Edward Palmer, The Qur’ân (1880)
fought strenuously with their wealth and persons in God’s way, and those who have given refuge 1 and help, these shall be next of kin to each other 2. But those who believe, but have not fled, ye have naught to do with their claims of kindred, until they flee as well. But if they ask you for aid for religion’s sake, then help is due from you, except against a people between whom and you there is an alliance; for God on what ye do doth look.
And those who misbelieve, some of them are next of kin to others — unless ye act the same there will be sedition in the land, and great corruption.
 Those who believe and have fled and fought strenuously in God’s cause, and those who have given a refuge and a help, those it is who believe; to them is forgiveness and generous provision due. And those who have believed afterwards and have fled and fought strenuously with you; these too are of you, but blood relations are nearer in kin by the Book of God.’ Verily, God all things doth know.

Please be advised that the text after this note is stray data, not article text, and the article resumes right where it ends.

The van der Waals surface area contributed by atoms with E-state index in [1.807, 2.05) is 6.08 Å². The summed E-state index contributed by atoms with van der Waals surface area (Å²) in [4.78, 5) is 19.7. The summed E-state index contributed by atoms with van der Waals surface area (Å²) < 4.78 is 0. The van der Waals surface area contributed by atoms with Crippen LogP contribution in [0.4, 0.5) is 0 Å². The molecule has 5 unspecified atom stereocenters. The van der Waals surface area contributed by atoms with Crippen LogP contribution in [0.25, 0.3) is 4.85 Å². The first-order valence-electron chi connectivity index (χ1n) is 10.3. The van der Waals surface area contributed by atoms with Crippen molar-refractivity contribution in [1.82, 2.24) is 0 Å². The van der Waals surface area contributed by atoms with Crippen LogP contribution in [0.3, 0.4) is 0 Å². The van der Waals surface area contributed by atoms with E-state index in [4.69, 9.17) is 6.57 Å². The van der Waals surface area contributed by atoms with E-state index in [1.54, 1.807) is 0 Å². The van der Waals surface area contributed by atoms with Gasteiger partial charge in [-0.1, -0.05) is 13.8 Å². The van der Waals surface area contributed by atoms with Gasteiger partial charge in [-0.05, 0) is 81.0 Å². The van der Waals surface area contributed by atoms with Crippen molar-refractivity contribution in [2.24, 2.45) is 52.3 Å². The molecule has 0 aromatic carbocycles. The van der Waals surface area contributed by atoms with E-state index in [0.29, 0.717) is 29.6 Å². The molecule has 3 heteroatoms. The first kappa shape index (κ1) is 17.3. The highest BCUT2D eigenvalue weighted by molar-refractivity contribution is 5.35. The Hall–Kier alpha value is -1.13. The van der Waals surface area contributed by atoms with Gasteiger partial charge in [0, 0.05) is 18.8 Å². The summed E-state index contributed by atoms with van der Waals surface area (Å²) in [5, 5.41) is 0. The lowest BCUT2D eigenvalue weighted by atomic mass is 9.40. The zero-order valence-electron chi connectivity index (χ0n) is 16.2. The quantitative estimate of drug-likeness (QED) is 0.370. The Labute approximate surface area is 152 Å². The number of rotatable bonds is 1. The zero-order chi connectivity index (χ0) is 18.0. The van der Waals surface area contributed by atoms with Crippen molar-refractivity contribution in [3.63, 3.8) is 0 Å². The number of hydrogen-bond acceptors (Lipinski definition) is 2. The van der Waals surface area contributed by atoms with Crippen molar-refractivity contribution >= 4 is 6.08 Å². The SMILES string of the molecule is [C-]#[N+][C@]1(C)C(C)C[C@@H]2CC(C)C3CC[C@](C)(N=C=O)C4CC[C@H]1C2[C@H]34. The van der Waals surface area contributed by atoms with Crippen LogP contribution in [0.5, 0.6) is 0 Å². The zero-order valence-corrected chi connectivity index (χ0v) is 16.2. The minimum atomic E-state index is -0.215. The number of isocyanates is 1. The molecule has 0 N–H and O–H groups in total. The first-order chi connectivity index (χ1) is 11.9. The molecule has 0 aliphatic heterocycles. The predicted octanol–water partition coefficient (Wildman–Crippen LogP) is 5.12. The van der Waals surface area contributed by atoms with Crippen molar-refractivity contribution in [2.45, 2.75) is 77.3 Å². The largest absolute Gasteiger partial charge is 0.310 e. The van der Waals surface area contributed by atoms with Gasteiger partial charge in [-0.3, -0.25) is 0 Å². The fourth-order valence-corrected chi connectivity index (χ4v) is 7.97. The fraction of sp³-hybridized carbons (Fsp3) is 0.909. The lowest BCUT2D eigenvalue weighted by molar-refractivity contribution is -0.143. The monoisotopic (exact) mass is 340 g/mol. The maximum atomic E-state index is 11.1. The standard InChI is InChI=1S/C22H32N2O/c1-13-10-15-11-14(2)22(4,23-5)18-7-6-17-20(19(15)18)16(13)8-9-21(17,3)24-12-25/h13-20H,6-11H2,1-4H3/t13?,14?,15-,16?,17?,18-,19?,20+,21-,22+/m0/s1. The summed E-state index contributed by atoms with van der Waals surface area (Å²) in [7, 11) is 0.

The Chapter of Repentance or Immunity.
An immunity from God and His Apostle to those idolaters with whom ye have made a league 3.
1 To the prophet.
2 The Ansârs and Muhâgerîn, that is, those who lent aid to, and those who fled with Mohammed were at first regarded as next of kin and heirs to each other’s property to the exclusion of blood relationship, until the above passage was abrogated by the last words of this chapter.
3 This chapter is without the initial formula ‘In the name of God,’ &c. The Caliph Othman said that the omission arose from